The Indian film industry, best known for its song-and-dance sequences and over-the-top melodrama, has the potential to emerge as a global content exporter for Netflix, a top company official said.
India churns out more than 1,000 films a year, watched loyally at home and abroad by a huge diaspora. Netflix thinks content made in India will be a good addition to the streaming service’s varied global offering.
“There are great stories everywhere, but there are really four or five centers of TV and film (globally). Mumbai (Bollywood) is certainly one of them, and it is important for us, because we are going to be actively invested in India,” Erik Barmack, VP, International Originals at Netflix, told Reuters in an interview.
The first of its original series in India is “Sacred Games”, based on author Vikram Chandra’s eponymous book, which streams on Netflix this Friday. Starring A-list Bollywood actors Saif Ali Khan, Radhika Apte and Nawazuddin Siddiqui, the Hindi-language show will have a global release on the lines of the popular German series “Dark” and the Spanish show “Narcos”.
Bollywood has rarely moved beyond its comfort zone, content in making films that suit its home audience, but Netflix is hoping that the mix of kitsch and melodrama will appeal to its global audience too.
“The potential is huge. The simple one is just the diaspora, which is if you added up all the users in our global markets outside India, it would be bigger than many European countries. But there is craft and skill in the film market here, and we strongly believe that what is happening in places like Spain, where that content is travelling, will happen in India too,” Barmack said.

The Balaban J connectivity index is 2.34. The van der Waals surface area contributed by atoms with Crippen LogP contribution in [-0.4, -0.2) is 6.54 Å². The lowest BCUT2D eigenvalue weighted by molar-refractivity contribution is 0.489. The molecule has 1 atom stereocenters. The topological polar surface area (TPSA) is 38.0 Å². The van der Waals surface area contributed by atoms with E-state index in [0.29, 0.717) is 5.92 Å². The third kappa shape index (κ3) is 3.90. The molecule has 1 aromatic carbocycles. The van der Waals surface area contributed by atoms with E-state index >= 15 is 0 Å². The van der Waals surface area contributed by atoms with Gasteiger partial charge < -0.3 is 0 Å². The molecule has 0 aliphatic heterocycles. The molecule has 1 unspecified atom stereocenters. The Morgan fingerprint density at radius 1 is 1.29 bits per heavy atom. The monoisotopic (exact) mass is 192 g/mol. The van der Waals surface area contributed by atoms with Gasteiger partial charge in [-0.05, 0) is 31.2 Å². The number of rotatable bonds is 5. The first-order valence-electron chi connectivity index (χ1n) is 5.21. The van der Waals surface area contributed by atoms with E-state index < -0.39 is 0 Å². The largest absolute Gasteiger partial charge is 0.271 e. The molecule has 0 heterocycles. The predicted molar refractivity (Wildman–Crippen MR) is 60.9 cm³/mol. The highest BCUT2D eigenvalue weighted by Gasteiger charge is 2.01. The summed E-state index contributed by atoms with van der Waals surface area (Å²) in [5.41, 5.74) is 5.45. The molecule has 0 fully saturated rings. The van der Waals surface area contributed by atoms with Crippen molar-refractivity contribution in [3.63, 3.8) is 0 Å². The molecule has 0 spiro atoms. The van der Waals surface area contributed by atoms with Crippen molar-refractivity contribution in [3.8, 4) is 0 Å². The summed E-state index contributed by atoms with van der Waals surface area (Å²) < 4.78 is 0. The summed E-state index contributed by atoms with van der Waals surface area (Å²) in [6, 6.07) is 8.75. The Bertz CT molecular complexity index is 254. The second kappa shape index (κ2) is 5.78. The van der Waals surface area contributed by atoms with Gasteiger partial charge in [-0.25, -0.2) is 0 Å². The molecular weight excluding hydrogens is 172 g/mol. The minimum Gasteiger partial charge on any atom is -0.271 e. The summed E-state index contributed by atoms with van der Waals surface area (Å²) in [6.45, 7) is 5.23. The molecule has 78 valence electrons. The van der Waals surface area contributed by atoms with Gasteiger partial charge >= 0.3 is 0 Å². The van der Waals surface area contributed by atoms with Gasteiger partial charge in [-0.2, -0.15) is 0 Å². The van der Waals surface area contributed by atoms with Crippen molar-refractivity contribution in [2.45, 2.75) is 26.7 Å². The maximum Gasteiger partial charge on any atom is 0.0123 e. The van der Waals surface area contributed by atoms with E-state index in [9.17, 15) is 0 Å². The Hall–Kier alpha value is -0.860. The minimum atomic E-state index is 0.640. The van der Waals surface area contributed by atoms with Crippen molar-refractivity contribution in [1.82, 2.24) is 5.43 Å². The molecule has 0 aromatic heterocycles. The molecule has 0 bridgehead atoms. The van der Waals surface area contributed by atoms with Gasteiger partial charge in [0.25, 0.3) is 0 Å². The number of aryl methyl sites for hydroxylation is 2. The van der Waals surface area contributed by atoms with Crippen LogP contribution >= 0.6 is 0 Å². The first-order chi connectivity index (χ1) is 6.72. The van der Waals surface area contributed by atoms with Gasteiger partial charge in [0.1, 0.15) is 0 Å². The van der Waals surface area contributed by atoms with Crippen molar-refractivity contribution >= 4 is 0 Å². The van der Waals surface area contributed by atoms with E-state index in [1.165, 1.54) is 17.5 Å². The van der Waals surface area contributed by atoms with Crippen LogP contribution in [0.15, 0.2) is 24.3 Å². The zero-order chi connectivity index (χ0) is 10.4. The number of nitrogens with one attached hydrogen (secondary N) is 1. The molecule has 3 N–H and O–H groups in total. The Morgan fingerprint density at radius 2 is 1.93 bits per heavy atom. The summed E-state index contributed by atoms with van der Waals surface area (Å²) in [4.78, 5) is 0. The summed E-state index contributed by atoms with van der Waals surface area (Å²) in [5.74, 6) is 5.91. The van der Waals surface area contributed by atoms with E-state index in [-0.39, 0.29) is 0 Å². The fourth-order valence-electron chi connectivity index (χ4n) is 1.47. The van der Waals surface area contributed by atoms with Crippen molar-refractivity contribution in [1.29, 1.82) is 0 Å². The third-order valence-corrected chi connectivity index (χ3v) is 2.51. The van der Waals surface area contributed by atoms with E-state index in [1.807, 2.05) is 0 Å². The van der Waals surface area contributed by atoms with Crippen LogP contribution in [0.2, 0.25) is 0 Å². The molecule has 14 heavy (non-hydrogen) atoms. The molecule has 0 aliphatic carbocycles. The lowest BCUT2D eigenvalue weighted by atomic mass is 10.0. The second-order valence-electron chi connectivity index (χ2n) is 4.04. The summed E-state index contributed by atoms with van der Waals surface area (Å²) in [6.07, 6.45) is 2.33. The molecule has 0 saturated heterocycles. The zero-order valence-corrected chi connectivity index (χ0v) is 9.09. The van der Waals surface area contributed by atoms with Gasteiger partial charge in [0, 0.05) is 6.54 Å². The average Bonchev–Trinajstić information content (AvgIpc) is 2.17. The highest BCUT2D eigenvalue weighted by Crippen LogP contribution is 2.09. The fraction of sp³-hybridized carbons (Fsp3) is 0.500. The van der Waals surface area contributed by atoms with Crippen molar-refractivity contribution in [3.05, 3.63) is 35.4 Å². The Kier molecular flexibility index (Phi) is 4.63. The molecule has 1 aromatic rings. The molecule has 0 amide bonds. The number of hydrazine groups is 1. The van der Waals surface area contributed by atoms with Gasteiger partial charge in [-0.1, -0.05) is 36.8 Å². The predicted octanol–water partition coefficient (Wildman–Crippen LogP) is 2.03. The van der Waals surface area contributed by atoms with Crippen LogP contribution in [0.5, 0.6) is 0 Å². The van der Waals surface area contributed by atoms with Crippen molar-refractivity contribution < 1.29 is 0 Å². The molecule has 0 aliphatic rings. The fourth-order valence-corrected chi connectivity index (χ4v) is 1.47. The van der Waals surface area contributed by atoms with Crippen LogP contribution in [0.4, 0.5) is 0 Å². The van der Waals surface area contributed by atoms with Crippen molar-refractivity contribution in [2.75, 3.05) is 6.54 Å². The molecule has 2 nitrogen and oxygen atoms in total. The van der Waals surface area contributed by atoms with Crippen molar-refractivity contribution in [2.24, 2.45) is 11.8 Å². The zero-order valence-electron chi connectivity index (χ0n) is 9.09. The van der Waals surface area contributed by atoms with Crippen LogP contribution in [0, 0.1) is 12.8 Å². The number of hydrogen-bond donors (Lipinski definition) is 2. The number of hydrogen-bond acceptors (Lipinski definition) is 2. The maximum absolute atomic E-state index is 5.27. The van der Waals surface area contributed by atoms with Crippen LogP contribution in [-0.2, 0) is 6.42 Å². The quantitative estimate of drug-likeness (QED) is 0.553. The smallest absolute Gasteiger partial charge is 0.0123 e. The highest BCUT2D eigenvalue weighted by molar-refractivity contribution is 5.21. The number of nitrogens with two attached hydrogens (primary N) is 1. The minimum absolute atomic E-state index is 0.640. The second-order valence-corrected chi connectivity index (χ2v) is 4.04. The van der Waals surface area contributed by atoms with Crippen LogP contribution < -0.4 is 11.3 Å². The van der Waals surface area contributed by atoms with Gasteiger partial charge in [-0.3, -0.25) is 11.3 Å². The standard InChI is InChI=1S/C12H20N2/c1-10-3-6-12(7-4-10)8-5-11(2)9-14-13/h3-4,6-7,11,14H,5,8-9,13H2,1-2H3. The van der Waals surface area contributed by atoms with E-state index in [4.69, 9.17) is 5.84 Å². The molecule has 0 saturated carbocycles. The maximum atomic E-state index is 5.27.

Netflix has commissioned several more shows in India, including an adaptation of Aravind Adiga’s Man Booker-winning novel, “The White Tiger”, as well as Prayaag Akbar’s “Leila”. Last week, it also announced that it would be adapting Salman Rushdie’s “Midnight’s Children”, a book set in India. It has also signed a deal with Shah Rukh Khan’s Red Chillies Entertainment.
Barmack, however, said convincing Indian filmmakers to make shows for Netflix took a while.
“Convincing people of the opportunity that we can do things at high production levels for TV, when so much of the community here is geared towards films (took time)… we have to prove that it is worth their energy and their effort to try something new,” he said.
Vikramaditya Motwane and Anurag Kashyap were among the first to be convinced. The two directors, who are co-founders of Phantom Films, a production house that was set up with an aim to support indie cinema, co-directed “Sacred Games”.
In an interview earlier this year, Motwane said a platform like Netflix afforded freedom to both audiences and filmmakers.
“We’ll find the talent for this medium, and more importantly, we’ll find the audiences. At the end of the day, if someone tells me that my film will be watched by more people on Netflix than in the theatre, why should I make it for the screen?” he said.
That potential audience is who Netflix is hoping to attract, despite its service being priced almost six times more than rivals Amazon and Hotstar. In February, CEO Reed Hastings said Netflix’s next 100 million subscribers would come from India, citing rising mobile penetration and falling data costs.
Since launching in 2016, Netflix has been slower in India than rival Amazon, which has already commissioned and aired much more local content. But Barmack says the company is scaling up in India faster than any other market.
“We have doubled the size of our catalogue since launch. And in the same period, relative to every other market in the world, outside of the U.S., we have put more local, original content in development, including films, series and stand-up, than any other country. This is the fastest that we are scaling to meaningful local content,” he said.
Indian films are also not just limited to Bollywood. Last year’s biggest Indian hit came from the Telugu film industry, located in the south. Barmack said at some point the company would look beyond the Hindi film industry.
“There is an argument to be made that each region in India is rich enough to be developing series, as if it is its own country. We should and we will. It is a matter of sequencing.”
Reporting by Shilpa Jamkhandikar; Editing by David Lalmalsawma